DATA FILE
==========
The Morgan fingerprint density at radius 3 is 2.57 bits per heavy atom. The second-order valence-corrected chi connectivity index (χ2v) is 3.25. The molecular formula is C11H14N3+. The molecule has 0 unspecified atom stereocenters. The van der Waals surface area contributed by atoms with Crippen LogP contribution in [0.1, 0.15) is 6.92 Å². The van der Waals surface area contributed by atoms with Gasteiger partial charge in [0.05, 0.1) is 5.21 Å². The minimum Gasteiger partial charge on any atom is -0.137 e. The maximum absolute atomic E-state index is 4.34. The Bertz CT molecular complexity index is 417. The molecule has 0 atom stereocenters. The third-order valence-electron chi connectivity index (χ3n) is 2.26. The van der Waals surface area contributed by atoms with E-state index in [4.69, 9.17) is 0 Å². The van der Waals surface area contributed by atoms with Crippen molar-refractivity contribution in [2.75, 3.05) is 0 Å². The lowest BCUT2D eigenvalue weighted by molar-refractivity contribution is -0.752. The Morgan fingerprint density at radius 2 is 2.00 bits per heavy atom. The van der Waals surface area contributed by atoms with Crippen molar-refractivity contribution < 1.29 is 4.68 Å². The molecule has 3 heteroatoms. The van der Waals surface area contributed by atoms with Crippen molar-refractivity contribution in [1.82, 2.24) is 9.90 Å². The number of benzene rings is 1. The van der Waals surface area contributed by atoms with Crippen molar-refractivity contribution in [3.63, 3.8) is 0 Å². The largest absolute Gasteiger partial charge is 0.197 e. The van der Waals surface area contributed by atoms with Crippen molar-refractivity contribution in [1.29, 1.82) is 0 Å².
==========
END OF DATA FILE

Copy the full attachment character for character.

The Morgan fingerprint density at radius 3 is 2.57 bits per heavy atom. The second-order valence-corrected chi connectivity index (χ2v) is 3.25. The molecular formula is C11H14N3+. The molecule has 0 unspecified atom stereocenters. The van der Waals surface area contributed by atoms with Crippen LogP contribution in [0.1, 0.15) is 6.92 Å². The van der Waals surface area contributed by atoms with Gasteiger partial charge in [0.05, 0.1) is 5.21 Å². The minimum Gasteiger partial charge on any atom is -0.137 e. The maximum absolute atomic E-state index is 4.34. The Bertz CT molecular complexity index is 417. The molecule has 0 atom stereocenters. The third-order valence-electron chi connectivity index (χ3n) is 2.26. The van der Waals surface area contributed by atoms with E-state index in [4.69, 9.17) is 0 Å². The van der Waals surface area contributed by atoms with Crippen molar-refractivity contribution in [2.75, 3.05) is 0 Å². The lowest BCUT2D eigenvalue weighted by molar-refractivity contribution is -0.752. The Morgan fingerprint density at radius 2 is 2.00 bits per heavy atom. The van der Waals surface area contributed by atoms with Crippen molar-refractivity contribution < 1.29 is 4.68 Å². The molecule has 3 heteroatoms. The van der Waals surface area contributed by atoms with Crippen molar-refractivity contribution in [1.82, 2.24) is 9.90 Å². The number of benzene rings is 1. The van der Waals surface area contributed by atoms with Crippen molar-refractivity contribution in [3.63, 3.8) is 0 Å². The largest absolute Gasteiger partial charge is 0.197 e. The van der Waals surface area contributed by atoms with Crippen molar-refractivity contribution in [1.29, 1.82) is 0 Å².